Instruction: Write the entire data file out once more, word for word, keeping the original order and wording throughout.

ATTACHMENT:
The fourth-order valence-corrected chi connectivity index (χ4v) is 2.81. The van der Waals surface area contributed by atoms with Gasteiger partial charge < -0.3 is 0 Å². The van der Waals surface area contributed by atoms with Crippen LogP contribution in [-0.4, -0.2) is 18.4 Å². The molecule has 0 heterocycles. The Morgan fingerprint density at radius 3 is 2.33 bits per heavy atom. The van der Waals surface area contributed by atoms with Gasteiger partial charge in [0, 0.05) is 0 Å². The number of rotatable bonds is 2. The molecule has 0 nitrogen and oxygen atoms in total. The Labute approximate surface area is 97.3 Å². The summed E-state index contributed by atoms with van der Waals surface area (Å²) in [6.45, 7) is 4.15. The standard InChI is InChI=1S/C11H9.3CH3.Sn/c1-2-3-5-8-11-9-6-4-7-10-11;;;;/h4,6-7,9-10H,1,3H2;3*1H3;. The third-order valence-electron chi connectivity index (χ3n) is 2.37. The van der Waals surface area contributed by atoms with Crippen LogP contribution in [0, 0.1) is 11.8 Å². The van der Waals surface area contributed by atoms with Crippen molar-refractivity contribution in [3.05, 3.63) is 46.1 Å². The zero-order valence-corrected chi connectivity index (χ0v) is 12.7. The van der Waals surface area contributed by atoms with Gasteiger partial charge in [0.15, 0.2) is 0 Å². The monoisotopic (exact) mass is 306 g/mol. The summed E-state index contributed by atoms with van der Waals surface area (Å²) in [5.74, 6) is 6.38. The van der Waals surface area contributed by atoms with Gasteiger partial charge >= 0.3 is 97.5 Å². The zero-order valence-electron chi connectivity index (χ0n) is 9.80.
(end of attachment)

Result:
The fourth-order valence-corrected chi connectivity index (χ4v) is 2.81. The van der Waals surface area contributed by atoms with Gasteiger partial charge < -0.3 is 0 Å². The van der Waals surface area contributed by atoms with Crippen LogP contribution in [-0.4, -0.2) is 18.4 Å². The molecule has 0 heterocycles. The Morgan fingerprint density at radius 3 is 2.33 bits per heavy atom. The van der Waals surface area contributed by atoms with Gasteiger partial charge in [0, 0.05) is 0 Å². The number of rotatable bonds is 2. The molecule has 0 nitrogen and oxygen atoms in total. The Labute approximate surface area is 97.3 Å². The summed E-state index contributed by atoms with van der Waals surface area (Å²) in [6.45, 7) is 4.15. The standard InChI is InChI=1S/C11H9.3CH3.Sn/c1-2-3-5-8-11-9-6-4-7-10-11;;;;/h4,6-7,9-10H,1,3H2;3*1H3;. The third-order valence-electron chi connectivity index (χ3n) is 2.37. The van der Waals surface area contributed by atoms with Crippen LogP contribution in [0, 0.1) is 11.8 Å². The van der Waals surface area contributed by atoms with Crippen molar-refractivity contribution in [3.05, 3.63) is 46.1 Å². The zero-order valence-corrected chi connectivity index (χ0v) is 12.7. The van der Waals surface area contributed by atoms with Gasteiger partial charge in [0.15, 0.2) is 0 Å². The monoisotopic (exact) mass is 306 g/mol. The summed E-state index contributed by atoms with van der Waals surface area (Å²) in [5.74, 6) is 6.38. The van der Waals surface area contributed by atoms with Gasteiger partial charge >= 0.3 is 97.5 Å². The zero-order valence-electron chi connectivity index (χ0n) is 9.80.